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Web Access Issues In Thailand

From: Waddell, Cynthia <cynthia.waddell@ci.sj.ca.us>
Date: Wed, 04 Nov 1998 10:19:12 -0800
To: "'W3C interest group'" <w3c-wai-ig@w3.org>
Message-id: <3EC0FC2EAE6AD1118D5100AA00DCD88301E67BB6@SJ_EXCHANGE>
Cynthia D. Waddell
ADA Coordinator
City of San Jose, CA

---------- Forwarded message ----------
Date: Wed, 4 Nov 1998 21:11:43 +0700
From: Monthian Buntan <mbuntan@rs.mahidol.ac.th>
To: mbuntan@rs.mahidol.ac.th
Subject: 041198_Database01.html

                       Bangkok Post November 4, 1998
                            [Post Database logo]
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                         INTERNET / LEGAL AFFAIRS 
Graphics-heavy Web sites may be subject of lawsuits next year

   'Equal access' to information should include the disabled 
   Sasiwimon Boonruang 
   The Internet can bring a better life for the disabled with improved
   work possibilities and an enhanced social life, but the way that some
   web sites use graphics to display the Thai-language can deny these
   benefits to the blind and could be unconstitutional.
   Discrimination against handicapped people - as well as many other
   sorts of discrimination - is forbidden under Article 30 of the New
   Constitution, and during an interview with Database, Ratchasuda
   College of Mahidol University Prof. Monthian Buntan said that he was
   planning to sue certain Thai Web sites that are not easily accessed by
   the disabled.
   As an example, he cited the Web site of Prime Minister Chuan Leekpai
   &LT;http://www.chuan.org.th&GT;, which relies heavily on graphics and
   thus, is not accessible to people with certain types of disability.
   Disabled persons who rely on computer programs which read text out
   loud, for example, will find their text-to-speech program cannot cope
   with graphics-heavy sites.
   Article 30 states that people have equal protection under the law and
   may not be discriminated against because of differences of race, place
   of birth, language, sex, age, physical or health condition, status,
   economic or social status, religious background, education or
   political opinions.
   Ratchasuda College of Mahidol University Prof. Monthian Buntan said
   the Internet was a knowledge source for everyone, especially persons
   with disabilities.
   Blind in both eyes, Mr Monthian noted the Internet was a crucial
   alternative for him and other disabled people as it allowed greater
   access to information, aside from the limited information available in
   "I spend the morning from 4-6 a.m. everyday surfing the Net and read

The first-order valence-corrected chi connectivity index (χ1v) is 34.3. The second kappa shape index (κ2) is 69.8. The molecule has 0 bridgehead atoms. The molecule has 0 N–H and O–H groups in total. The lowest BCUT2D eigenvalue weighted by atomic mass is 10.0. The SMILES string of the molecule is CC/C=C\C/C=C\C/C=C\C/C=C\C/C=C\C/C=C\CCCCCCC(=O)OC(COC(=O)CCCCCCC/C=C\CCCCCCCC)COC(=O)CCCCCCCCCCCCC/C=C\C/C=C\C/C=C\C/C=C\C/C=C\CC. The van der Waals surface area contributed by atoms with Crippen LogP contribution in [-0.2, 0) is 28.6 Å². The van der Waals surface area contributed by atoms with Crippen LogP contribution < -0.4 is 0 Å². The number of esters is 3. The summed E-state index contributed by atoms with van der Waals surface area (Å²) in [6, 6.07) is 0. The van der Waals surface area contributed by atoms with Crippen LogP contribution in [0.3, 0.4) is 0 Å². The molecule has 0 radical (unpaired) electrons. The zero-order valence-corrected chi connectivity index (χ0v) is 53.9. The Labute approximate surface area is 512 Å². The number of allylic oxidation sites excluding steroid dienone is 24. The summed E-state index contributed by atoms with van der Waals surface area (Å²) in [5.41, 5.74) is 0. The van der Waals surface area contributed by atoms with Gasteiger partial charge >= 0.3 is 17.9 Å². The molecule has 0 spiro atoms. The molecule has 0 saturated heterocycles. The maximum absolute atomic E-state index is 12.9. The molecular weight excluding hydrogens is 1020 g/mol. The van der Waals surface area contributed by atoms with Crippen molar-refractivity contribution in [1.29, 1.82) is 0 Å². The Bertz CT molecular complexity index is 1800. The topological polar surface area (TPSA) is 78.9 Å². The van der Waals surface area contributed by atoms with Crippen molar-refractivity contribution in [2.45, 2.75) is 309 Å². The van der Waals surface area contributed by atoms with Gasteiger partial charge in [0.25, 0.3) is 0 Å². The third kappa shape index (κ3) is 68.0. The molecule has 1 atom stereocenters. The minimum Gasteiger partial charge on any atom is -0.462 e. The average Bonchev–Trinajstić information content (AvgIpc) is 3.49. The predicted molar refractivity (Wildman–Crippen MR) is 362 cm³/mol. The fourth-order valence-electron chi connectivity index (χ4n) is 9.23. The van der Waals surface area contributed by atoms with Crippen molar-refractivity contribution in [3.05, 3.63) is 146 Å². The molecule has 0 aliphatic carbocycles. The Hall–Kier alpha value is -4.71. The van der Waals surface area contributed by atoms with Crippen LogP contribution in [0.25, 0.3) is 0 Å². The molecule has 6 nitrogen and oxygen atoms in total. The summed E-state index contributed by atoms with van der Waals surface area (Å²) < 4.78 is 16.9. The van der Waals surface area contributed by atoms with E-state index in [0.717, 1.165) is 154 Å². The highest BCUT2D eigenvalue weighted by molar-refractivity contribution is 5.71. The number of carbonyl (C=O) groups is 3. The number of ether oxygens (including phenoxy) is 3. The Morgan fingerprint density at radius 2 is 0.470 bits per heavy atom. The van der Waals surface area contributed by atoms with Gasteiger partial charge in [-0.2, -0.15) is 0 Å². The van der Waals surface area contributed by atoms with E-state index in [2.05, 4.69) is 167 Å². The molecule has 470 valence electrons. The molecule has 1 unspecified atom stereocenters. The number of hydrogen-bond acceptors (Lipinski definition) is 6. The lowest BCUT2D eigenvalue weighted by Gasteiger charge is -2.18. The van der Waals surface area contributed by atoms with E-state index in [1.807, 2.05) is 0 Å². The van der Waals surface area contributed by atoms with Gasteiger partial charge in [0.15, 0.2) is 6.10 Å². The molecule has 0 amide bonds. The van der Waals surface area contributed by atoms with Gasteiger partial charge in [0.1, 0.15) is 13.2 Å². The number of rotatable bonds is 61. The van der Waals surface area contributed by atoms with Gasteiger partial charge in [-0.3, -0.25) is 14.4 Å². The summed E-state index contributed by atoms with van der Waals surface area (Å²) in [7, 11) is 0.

mailing lists since there are a great many issues of interest to me
   such as human rights, the environment and so on."
   He uses a screen reader and speech synthesizer to be able to "read"
   information displayed and have it broadcast out loud. The speech
   synthesizer can also read key strokes when the user presses the
   As well, there is a Braille translator program that can translate text
   into Braille characters on a special pad which the user can then read.
   He said many Internet Web sites render these technologies unusable.
   "These can be identified as 'prejudiced' Web sites," Mr Monthian
   pointed out, noting that Web site design should offer alternatives and
   ensure that everyone has access.
   As well, under Article 78 of the New Constitution, the government is
   called upon to decentralise power to rural areas and to develop local
   economies and infrastructure and distribute "information
   infrastructure throughout the country equally".
   Debate on this article has led to the "Universal Access" issue, which
   has become part of the National Information Infrastructure draft,
   which calls for people to have equal access to information.
   Mr Monthian noted that "Universal Access" has, until now, only focused
   on physical aspects, as well as geography and the economy, and has not
   yet addressed equal access for all to information.
   When the Governance Court is established next year, he said
   "prejudiced Web sites" would be sued because the disabled were not
   able to access information equally.
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   Last Modified: Wed, Nov 4, 1998

Cynthia D. Waddell   Cynthia.Waddell@ci.sj.ca.us
ADA Coordinator       City of San Jose, CA

801 North First Street, Room 460
San Jose, California 95110-1704
(408)971-0134 TTY
(408)277-3885 FAX
Received on Wednesday, 4 November 1998 13:22:26 UTC

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